“Behind the Beautiful Forevers” a novel by Katherine Boo

As a book lover, there is no better discovery than a story that is so compelling, you cannot put it down. It’s been some time since I have found such a book. I was surprised and delighted to find this in Katherine Boo’s Behind the Beautiful Forevers (“BTBF”). Boo’s Pulitzer prize winning reporting led to her first book, a non-fiction account of life in Annawadi, a makeshift slum standing in stark contrast to the luxury hotels on the periphery of the airport in Mumbai, India. The author provides stunning insight to the life of a population on the fringe of society lacking the most basic necessities including running water, a sewage system – even adequate resources to buy or grow food.

The story centers around several residents including, Abdul, the oldest of his Muslim family’s ten children whose hard work has provided his family with the slum’s greatest potential for a success story. An entire economy grows and thrives on the airport’s cast-off trash and Abdul “the garbage sorter” plays an ambitious role in it. Unfortunately for Abdul, circumstances beyond his control threaten to damage his family’s future. I assumed it was India’s poverty and caste system that served as the greatest deterrent to elevating those on the lowest rung of the socioeconomic ladder, it turns out corruption may play a greater role.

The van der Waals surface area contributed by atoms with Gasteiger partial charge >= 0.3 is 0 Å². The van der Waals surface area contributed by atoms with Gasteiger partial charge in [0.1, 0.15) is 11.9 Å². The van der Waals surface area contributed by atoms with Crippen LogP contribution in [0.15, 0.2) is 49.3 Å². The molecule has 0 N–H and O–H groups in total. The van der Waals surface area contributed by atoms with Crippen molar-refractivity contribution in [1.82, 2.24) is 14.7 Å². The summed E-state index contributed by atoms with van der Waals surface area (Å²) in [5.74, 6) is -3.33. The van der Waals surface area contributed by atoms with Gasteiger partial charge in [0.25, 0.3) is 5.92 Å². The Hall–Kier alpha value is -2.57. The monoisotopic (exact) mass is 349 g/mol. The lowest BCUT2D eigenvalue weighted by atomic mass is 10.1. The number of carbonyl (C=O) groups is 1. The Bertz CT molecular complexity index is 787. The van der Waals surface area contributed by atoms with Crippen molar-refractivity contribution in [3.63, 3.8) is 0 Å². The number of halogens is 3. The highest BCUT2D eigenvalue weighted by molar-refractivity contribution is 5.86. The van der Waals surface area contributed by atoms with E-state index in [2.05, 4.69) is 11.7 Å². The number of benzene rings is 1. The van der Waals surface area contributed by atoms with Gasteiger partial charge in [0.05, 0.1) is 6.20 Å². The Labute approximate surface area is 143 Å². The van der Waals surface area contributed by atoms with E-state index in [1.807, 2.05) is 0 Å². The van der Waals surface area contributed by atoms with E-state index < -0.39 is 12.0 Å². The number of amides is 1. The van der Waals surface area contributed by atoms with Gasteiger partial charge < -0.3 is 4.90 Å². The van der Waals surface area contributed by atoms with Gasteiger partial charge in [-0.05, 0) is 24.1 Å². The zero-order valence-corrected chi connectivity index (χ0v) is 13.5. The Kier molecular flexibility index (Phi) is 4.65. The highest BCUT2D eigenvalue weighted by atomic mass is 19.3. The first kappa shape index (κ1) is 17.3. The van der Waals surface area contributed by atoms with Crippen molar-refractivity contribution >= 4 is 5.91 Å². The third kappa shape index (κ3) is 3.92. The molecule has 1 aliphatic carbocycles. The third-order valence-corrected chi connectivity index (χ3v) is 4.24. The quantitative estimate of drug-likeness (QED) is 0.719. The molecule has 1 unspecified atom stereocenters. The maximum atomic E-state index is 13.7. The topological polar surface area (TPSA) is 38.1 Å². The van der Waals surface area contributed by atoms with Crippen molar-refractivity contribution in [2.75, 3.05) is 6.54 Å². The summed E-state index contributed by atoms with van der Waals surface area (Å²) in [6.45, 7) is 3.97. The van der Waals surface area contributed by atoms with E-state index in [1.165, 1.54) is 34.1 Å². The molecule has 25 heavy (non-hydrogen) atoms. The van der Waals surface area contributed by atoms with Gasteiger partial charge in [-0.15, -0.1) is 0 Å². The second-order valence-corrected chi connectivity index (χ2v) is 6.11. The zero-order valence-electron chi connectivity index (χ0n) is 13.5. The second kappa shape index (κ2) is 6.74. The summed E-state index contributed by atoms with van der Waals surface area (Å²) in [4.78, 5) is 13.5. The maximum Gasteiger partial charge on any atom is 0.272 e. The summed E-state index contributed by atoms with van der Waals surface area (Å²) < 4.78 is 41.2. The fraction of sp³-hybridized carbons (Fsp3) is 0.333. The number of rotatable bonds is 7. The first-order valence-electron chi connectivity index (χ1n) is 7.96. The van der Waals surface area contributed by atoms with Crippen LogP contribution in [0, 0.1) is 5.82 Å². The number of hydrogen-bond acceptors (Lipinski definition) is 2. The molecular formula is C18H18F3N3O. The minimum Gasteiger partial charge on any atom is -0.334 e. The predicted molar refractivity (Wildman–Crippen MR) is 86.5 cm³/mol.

In addition to Abdul, Asha, a woman power hungry in the most unlikely of places features prominently in the book along with her beautiful and naive daughter. Most compelling may be young Kalu, one of the poorest and sweetest Annawadians featured.

Most books on such a serious and gloomy topic, highlighting the futility of life in the slum and the randomness of life’s misfortunes would no doubt prove a dismal read. However, Boo’s beautiful prose, along with the spirit of her characters, brings the story of the slum dwellers to life with care. Much like Frank McCourt’s Angela’s Ashes, Boo’s book reveals moments of tenderness and humor where least expected. Startling corruption, quiet moments shared at the public toilets, the discovery of an exceptionally valuable piece of trash – when portrayed by this capable author all reveal the nature and personalities of the slum dwellers to be multidimensional.

Behind the Beautiful Forevers is a skillfully written book that leaves the reader wondering less what we have in common with slum-dwellers and more how alike our common humanity makes us.


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